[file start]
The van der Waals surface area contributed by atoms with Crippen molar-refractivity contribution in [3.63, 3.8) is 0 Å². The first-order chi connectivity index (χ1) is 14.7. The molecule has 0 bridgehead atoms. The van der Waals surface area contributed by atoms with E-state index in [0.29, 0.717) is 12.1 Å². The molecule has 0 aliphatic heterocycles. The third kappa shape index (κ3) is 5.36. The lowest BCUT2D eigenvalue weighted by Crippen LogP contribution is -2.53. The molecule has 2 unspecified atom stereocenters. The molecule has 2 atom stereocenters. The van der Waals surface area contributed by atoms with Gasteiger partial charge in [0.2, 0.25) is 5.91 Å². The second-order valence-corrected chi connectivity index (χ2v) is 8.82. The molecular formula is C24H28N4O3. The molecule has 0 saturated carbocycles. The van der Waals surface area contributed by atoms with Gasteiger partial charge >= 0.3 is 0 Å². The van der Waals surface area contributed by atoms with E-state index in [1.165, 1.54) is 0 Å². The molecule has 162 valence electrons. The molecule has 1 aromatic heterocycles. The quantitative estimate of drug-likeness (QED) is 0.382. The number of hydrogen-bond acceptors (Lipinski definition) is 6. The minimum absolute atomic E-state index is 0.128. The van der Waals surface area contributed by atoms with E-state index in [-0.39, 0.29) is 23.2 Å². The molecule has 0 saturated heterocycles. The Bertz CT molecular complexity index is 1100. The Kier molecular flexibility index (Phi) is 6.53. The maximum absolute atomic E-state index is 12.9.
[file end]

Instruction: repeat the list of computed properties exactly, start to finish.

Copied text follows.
The van der Waals surface area contributed by atoms with Crippen molar-refractivity contribution in [3.63, 3.8) is 0 Å². The first-order chi connectivity index (χ1) is 14.7. The molecule has 0 bridgehead atoms. The van der Waals surface area contributed by atoms with E-state index in [0.29, 0.717) is 12.1 Å². The molecule has 0 aliphatic heterocycles. The third kappa shape index (κ3) is 5.36. The lowest BCUT2D eigenvalue weighted by Crippen LogP contribution is -2.53. The molecule has 2 unspecified atom stereocenters. The molecule has 2 atom stereocenters. The van der Waals surface area contributed by atoms with Gasteiger partial charge in [0.2, 0.25) is 5.91 Å². The second-order valence-corrected chi connectivity index (χ2v) is 8.82. The molecular formula is C24H28N4O3. The molecule has 0 saturated carbocycles. The van der Waals surface area contributed by atoms with Gasteiger partial charge >= 0.3 is 0 Å². The van der Waals surface area contributed by atoms with E-state index in [1.165, 1.54) is 0 Å². The molecule has 162 valence electrons. The molecule has 1 aromatic heterocycles. The quantitative estimate of drug-likeness (QED) is 0.382. The number of hydrogen-bond acceptors (Lipinski definition) is 6. The minimum absolute atomic E-state index is 0.128. The van der Waals surface area contributed by atoms with E-state index in [-0.39, 0.29) is 23.2 Å². The molecule has 0 saturated heterocycles. The Bertz CT molecular complexity index is 1100. The Kier molecular flexibility index (Phi) is 6.53. The maximum absolute atomic E-state index is 12.9.